Palin is simply getting shit on as a trashy woman who is indulging herself and needs to get home and feed the kids. Unlike Hillary, whose sexuality is regarded as perverse/non-existant, or Michelle, who is presented as properly domesticated, controlled and presentable, the narrative about Sarah is a slut out of control. Too fecund, too careless, too sexually available. The beauty queen who won't stop breeding. This is used to question her maternal qualifications, from whether she has too many kids , to whether all the kids are hers to whether she is properly caring for her children. The juxtapostion of (pre-fall) Edwards and Obama with their young children as above paternal reproach throws a spotlight on the double-standard applied to Palin and other female politicians. The claim that her politics legitimize questioning her on these grounds doesn't pass the sniff test. The anti-McCain elements in the Republican Party were also willing to advance these arguments, but have fallen conspicuoulsy silent in the face of Palin's convention success.
In all of these cases, what we see is direct and crude deployment of standard misogynistic tropes that women have battled whenever they enter the public sphere as actors in their own right rather than accountrements to male actors. What is happening on the Right with respect to Barack Obama is also misogynistic, but at one remove. Obama is being portrayed as feminine, effete rather than effeminate, but still occupying a degraded and unmanly position. The celebrity he enjoys, according to Republican ads, is not that of George Clooney and Brad Pitt, but of Paris Hilton and Britney Spears. He is purposefully compared to Palin as much to say "You're not even as tough/strong/capable as a girl!" as any other reason. The comparisons to Hillary coming from the Right give them a two-fer - focus on the mannish Hillary and the feminized Obama. Michelle as Lady Macbeth is not just imagery to degrade her but also to signal his impotence in the face of a tough female.
This is more of the same of what has been thrown at Democratic candidates for the last two presidential cycles. It does not just augment the usual tropes of weakness; it exposes the foundations of that attack which is misogyny itelf. To quote Machiavelli:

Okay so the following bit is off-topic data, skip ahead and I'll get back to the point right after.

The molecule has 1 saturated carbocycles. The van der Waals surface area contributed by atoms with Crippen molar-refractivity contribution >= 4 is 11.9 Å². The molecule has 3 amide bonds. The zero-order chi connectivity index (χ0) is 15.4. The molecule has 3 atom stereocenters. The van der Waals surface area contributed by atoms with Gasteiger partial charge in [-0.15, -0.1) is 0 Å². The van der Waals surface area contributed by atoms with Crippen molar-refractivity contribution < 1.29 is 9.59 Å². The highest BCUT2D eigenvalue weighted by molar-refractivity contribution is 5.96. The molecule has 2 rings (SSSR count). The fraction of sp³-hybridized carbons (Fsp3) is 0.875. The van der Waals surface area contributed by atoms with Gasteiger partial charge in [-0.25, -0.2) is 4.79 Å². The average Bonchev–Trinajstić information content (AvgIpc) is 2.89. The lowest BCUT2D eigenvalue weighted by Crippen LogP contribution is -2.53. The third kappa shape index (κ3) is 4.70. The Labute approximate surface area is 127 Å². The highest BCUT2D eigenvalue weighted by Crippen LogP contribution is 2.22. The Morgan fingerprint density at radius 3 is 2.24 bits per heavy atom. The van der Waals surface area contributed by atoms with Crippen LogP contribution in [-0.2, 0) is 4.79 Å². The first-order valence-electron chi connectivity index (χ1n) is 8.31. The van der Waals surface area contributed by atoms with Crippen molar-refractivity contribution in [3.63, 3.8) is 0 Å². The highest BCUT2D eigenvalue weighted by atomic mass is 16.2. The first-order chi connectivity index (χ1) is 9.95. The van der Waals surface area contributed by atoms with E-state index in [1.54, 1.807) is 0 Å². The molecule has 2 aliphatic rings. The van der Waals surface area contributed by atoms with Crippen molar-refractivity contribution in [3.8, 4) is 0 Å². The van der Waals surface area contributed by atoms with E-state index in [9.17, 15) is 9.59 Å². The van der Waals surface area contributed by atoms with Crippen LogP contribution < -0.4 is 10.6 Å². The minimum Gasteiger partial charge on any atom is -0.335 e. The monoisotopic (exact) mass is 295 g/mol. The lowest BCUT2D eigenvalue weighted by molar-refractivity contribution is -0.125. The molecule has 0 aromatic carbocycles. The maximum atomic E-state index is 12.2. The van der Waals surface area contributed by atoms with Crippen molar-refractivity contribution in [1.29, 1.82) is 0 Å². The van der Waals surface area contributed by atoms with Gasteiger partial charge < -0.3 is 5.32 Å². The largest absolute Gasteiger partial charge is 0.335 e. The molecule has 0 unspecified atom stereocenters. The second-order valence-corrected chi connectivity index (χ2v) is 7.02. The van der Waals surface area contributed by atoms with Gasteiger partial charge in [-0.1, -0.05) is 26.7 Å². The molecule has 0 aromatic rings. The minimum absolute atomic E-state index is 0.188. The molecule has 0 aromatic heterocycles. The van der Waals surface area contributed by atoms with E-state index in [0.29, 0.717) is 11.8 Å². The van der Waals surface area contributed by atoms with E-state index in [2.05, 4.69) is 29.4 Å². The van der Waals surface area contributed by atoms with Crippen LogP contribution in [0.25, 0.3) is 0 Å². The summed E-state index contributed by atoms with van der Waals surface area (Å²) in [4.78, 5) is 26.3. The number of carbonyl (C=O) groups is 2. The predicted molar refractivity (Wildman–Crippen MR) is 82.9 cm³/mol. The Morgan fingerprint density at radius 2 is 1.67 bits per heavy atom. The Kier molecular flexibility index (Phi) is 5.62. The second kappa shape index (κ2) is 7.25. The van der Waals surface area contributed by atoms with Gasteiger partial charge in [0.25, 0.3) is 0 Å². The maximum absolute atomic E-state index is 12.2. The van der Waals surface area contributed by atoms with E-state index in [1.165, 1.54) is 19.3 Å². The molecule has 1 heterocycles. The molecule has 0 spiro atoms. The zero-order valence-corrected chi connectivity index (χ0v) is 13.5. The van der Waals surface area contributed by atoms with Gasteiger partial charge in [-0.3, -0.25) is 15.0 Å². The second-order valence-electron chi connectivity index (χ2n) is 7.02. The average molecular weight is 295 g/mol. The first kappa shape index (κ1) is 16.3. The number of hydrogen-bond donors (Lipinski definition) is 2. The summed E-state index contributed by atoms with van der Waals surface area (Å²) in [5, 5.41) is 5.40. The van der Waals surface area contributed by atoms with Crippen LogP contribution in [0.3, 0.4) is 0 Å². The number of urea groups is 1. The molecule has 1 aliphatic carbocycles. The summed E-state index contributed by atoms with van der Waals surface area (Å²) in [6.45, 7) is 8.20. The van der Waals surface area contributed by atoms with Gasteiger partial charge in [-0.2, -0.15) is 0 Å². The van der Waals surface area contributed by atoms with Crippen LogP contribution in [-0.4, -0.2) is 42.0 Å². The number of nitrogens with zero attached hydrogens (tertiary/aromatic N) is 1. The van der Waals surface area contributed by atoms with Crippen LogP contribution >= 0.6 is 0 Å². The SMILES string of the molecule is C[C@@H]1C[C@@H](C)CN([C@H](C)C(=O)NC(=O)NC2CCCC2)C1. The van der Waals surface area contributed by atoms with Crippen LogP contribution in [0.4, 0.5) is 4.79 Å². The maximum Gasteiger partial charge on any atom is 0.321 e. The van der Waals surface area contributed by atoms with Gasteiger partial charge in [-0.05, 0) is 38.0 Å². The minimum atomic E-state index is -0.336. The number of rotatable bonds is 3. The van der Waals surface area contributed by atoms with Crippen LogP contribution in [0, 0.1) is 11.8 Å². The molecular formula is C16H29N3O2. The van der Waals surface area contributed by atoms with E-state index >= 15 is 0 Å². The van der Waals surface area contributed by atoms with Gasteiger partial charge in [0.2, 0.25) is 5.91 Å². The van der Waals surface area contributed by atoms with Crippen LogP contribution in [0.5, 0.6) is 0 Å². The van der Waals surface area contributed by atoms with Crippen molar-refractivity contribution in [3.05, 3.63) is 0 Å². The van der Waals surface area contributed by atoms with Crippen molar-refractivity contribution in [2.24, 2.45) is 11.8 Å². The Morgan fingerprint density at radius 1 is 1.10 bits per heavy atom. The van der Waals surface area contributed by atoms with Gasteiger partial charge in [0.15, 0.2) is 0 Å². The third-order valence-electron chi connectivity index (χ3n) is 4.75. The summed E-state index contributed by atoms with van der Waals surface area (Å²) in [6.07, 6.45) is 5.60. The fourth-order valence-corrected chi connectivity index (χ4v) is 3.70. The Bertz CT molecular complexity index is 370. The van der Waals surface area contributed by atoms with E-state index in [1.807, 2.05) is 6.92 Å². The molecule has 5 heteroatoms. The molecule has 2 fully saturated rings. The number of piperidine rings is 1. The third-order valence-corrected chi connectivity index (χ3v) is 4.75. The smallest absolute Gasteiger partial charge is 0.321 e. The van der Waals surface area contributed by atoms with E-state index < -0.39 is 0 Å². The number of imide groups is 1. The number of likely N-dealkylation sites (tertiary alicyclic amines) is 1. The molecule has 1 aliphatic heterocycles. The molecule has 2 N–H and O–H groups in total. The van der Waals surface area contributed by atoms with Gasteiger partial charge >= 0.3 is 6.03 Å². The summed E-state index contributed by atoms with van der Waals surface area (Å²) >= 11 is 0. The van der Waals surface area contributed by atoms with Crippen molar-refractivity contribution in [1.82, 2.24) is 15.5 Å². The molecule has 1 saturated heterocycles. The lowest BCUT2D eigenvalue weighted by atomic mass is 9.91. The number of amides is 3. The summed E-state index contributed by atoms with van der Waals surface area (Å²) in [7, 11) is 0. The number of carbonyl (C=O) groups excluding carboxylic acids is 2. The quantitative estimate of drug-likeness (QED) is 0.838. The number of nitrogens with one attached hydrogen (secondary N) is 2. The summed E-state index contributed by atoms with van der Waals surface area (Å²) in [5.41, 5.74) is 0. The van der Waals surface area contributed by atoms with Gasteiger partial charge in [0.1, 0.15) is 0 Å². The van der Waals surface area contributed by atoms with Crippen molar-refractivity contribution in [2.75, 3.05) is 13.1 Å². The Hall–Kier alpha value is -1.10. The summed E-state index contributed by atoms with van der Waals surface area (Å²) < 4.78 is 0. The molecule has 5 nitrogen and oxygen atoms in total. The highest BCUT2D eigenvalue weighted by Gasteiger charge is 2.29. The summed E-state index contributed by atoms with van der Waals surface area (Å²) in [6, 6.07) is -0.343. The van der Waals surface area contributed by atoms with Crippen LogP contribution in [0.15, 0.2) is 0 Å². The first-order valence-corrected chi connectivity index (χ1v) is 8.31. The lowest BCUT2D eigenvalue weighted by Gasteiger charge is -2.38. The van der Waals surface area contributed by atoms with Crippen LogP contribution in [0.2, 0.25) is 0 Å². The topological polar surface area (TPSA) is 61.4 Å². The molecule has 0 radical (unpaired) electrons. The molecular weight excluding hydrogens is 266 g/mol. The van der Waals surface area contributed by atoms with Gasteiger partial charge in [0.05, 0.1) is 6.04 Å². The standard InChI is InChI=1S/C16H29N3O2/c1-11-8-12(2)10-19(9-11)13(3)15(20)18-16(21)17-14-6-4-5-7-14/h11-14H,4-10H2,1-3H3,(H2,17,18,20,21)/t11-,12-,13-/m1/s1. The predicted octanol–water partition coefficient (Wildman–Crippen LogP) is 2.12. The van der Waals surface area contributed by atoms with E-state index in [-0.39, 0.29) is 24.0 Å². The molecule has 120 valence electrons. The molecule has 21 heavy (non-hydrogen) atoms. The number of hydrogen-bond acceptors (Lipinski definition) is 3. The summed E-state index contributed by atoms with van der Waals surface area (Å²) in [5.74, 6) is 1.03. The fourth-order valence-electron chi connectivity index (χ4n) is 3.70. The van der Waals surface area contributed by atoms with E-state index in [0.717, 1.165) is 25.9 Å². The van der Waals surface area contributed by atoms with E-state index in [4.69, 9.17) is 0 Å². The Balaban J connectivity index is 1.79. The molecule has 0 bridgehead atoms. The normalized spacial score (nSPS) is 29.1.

For my part I consider that it is better to be adventurous than cautious, because fortune is a woman, and if you wish to keep her under it is necessary to beat and ill-use her; and it is seen that she allows herself to be mastered by the adventurous rather than by those who go to work more coldly. She is, therefore, always, woman-like, a lover of young men, because they are less cautious, more violent, and with more audacity command her.
In the Republican mind, the candidate is a male hero striving to shape feminine Fortune to his will, and those who will not do ths are females to be likewise dominated, the "girly-men" Ah-nold sneered at in 2004. Thus, the female "blonde bimbo" celebrity imagery is of a piece with the attacks on Gore, a man who was "practically lactating". These are no longer opponents to contest with; they are feminine objects to be kept under, beaten and ill-used.
This is an argument of the Right, of conservatives and of fundamentalists, that to be female is to be of a lesser class of humanity than males. From this basic proposition, the rest follows. There is room in the world view for an exceptional woman, just as there is room for the exceptional Jew or the exceptional Black, but the socio-economic location of this class of beings is below, subservient and docile.
The "progressive" blogosphere has exposed its own fundamentalist tendencies this electoral cycle, wielding misogyny like a sledge hammer to achieve its political goals. To try to claim innocence on this count is insulting to the readers' intelligence. The Blogger Boyz (and the women frantically trying to prove they are really just Girlz so they can stay in the club) have damaged the campaigns of every female Democratic candidate, legitimizing use of misogynist tropes. The reproductive history of our women candidates is now fair game. In performing this violence against female candidates and public figures, they have validated its continued use by the Right and have cast into doubt their progressive claims. (And here's a clue: The answer to Palin is not that she is a hypocrite but that the Democratic approach allows her family the freedom to make exactly the choices they did, while allowing others to decide differently. Treat her particular choice as one of many valid choices.)
It is one reason why I reject the lable "progressive" for myself and state clearly what I am - a liberal. I do this in the same way and for the same reason that I say I am a feminist.
My fortune is as a woman.